a.wlby_tlf-link:link { color: inherit; text-decoration: none; }
a.wlby_tlf-link:hover { color: inherit; text-decoration: none; }
a.wlby_tlf-link:active { color: inherit; text-decoration: none; }
a.wlby_tlf-link:visited { color: inherit; text-decoration: none; }
 
.wlby_button &gt; * { visibility: hidden; }
.wlby_button &gt; .wlby_button_normal { visibility: visible; }
.wlby_button:hover &gt; .wlby_button_normal { visibility: hidden; }
.wlby_button:hover &gt; .wlby_button_hover { visibility: visible; }
.wlby_button:active &gt; .wlby_button_normal { visibility: hidden; }
.wlby_button:active &gt; .wlby_button_hover { visibility: hidden; }
.wlby_button:active &gt; .wlby_button_active { visibility: visible; }
 
@-webkit-keyframes wlby_frameset-animation {
	from { }
	to { }
}
 
.wlby_fs, .wlby_graphic 
{
	-webkit-animation-name: wlby_frameset-animation;
}
 
.wlby_graphic 
{
	-webkit-animation-duration: 1s;
}
 
.wlby_masked 
{
	height: inherit;
	position: inherit;
	width: inherit;
}
 
.wlby_sprite 
{
	-webkit-animation-name: wlby_frameset-animation;
	-webkit-animation-iteration-count: infinite;
}
 
@-webkit-keyframes wlby_KF_5 {
from {
	-webkit-transform: matrix(1, 0, 0, 1, 0, 0);
	opacity: 1;
}
46.66% {
	-webkit-transform: matrix(1, 0, 0, 1, 0, -10);
	opacity: 1;
}
96.66% {
	-webkit-transform: matrix(1, 0, 0, 1, 0, 0);
	opacity: 1;
}
96.67%, to {
	-webkit-transform: matrix(1, 0, 0, 1, 0, 0);
}
}
@-webkit-keyframes wlby_KF_9 {
from {
	-webkit-transform: matrix(1, 0, 0, 1, 0, 0);
	opacity: 1;
}
46.66% {
	-webkit-transform: matrix(1, 0, 0, 1, 0, 5);
	opacity: 1;
}
96.66% {
	-webkit-transform: matrix(1, 0, 0, 1, 0, 0);
	opacity: 1;
}
96.67%, to {
	-webkit-transform: matrix(1, 0, 0, 1, 0, 0);
}
}
.wlby_3
{
	position: absolute;
	-webkit-transform: matrix(1, 0, 0, 1, -102.635, -127.95);
}
 
.wlby_23
{
	-webkit-animation-duration: 0.0322581s;
	display: none;
	position: absolute;
	-webkit-transform: matrix(1, 0, 0, 1, -76.161, -31.85);
}
 
.wlby_20
{
	-webkit-animation-duration: 0.129032s;
	display: none;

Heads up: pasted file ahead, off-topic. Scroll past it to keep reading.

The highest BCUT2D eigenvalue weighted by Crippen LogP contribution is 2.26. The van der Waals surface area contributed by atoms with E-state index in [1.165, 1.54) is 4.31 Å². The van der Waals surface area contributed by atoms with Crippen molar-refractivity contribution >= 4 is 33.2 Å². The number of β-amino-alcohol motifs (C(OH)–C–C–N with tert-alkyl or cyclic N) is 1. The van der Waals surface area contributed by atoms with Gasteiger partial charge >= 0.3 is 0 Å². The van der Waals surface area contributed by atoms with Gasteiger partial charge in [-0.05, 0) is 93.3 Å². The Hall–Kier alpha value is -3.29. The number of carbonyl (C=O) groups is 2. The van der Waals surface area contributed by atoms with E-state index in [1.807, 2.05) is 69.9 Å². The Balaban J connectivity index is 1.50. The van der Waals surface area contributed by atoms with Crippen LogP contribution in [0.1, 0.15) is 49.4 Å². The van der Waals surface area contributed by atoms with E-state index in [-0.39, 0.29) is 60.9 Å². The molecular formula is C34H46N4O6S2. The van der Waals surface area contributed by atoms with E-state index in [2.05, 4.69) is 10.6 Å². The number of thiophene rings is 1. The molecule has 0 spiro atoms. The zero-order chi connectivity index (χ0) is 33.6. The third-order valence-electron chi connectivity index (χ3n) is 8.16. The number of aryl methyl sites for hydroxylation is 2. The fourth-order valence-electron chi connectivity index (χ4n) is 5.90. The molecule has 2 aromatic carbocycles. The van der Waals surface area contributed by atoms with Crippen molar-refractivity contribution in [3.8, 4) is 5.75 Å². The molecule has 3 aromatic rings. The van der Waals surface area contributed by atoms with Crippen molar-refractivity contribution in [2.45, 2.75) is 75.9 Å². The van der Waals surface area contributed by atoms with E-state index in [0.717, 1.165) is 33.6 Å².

position: absolute;
	-webkit-transform: matrix(1, 0, 0, 1, -76.161, -31.85);
}
 
.wlby_17
{
	-webkit-animation-duration: 0.612903s;
	position: absolute;
	-webkit-transform: matrix(1, 0, 0, 1, -76.161, -31.85);
}
 
.wlby_22
{
	-webkit-animation-duration: 1.64516s;
	display: none;
	position: absolute;
	-webkit-transform: matrix(1, 0, 0, 1, -76.161, -31.85);
}
 
.wlby_19
{
	-webkit-animation-duration: 0.0322581s;
	display: none;
	position: absolute;
	-webkit-transform: matrix(1, 0, 0, 1, -75.875, -7.3);
}
 
.wlby_18
{
	-webkit-animation-duration: 0.16129s;
	display: none;
	position: absolute;
	-webkit-transform: matrix(1, 0, 0, 1, -75.875, -7.3);
}
 
.wlby_21
{
	-webkit-animation-duration: 0.290323s;
	display: none;
	position: absolute;
	-webkit-transform: matrix(1, 0, 0, 1, -75.875, -7.3);
}
 
.wlby_6
{
	position: absolute;
	-webkit-transform: matrix(1, 0, 0, 1, -29.813, -20.309);
}
 
.wlby_8
{
	-webkit-animation-duration: 3.06452s;
}
 
.wlby_2
{
	-webkit-animation-duration: 0.967742s;
	-webkit-animation-name: wlby_KF_5;
	-webkit-animation-iteration-count: infinite;
	-webkit-transform-origin: 0px 0px;
	-webkit-animation-timing-function: linear;
}
 
.wlby_5
{
	-webkit-animation-duration: 0.967742s;
	-webkit-animation-name: wlby_KF_9;
	-webkit-animation-iteration-count: infinite;
	-webkit-transform-origin: 0px 0px;
	-webkit-animation-timing-function: linear;
}
 
.wlby_1
{
	-webkit-animation-duration: 0.0322581s;
	-webkit-transform: matrix(1, 0, 0, 1, 275.45, 200.45);
	-webkit-transform-origin: 0px 0px;
}
 
.wlby_7
{
	position: absolute;
	-webkit-transform:matrix(1,0,0,1,-0.4,14.9);
}
 
.wlby_4
{
	position: absolute;
	-webkit-transform:matrix(1,0,0,1,48.65,-137.45);
}
 
div.mainDiv{
	position: relative;
	width: 1150px;
	height: 456px;
}
 
.myFontFlash {
	position: absolute;
	font-family: Verdana, Geneva, sans-serif;
	font-weight: bold;
	font-size: 16px;
	color:#066;
	margin-top:0px;
}
 
.myFontHTML5 {
	position: absolute;
	font-family: Verdana, Geneva, sans-serif;
	font-weight: bold;
	font-size: 16px;
	color:#066;
	margin-left:560px;
	margin-top:0px;
}
.myFlashContent {
	position: absolute;
	width:550px; 
	height:400px; 		 
	margin-top: 40px;	
}
.animCredits {
	position: absolute;
	font-family: Verdana, Geneva, sans-serif;
	margin-top:440px;
	font-size: 12px;
	color:#066;
}

Away3D 4.0 “Broomstick” + JigLibFlash on “Molehill” example: CubeWall

CubeWall
So here’s a quick example (extending one of the examples of Away3D) using the latest versions of Away3D 4.0 Alpha (Broomstick) and JigLibFlash using the new APIs included in FlashPlayer 11 “Molehill”. In order to see the example You’ll need the FlashPlayer 11 Incubator installed in your browser. There is a lot of new stuff to test on “Molehill” and it’s new features but wanted to share this, once I get some more free time I’ll write a tutorial about it.

Instructions: Click the image to open the example, use Your arrow keys to make the pink box collide with the CubeWall (once the pink box leaves the scene another one will drop above the wall) use the spacebar to lift the pink cube.

To find more information visit one of the following links:
Away3D 4.0 Alpha release – “Broomstick”

3D Physics Engine Jiglibflash update for flash 11 incubator build with Away3D 4.0 Broomstick support

Flash Player Incubator

 


Using Flash Player 10.2 in FDT4

In this post I will tell You how you can start playing with the new features of the Flash Player 10.2 Beta in FDT 4. I started using “Flash Builder Burrito” for the examples that I’ve been posting but I really missed the quick code hints and mostly the auto-import features of FDT4 that let me explore the new SDK without leaving my code to read the documentation, that said let’s move on.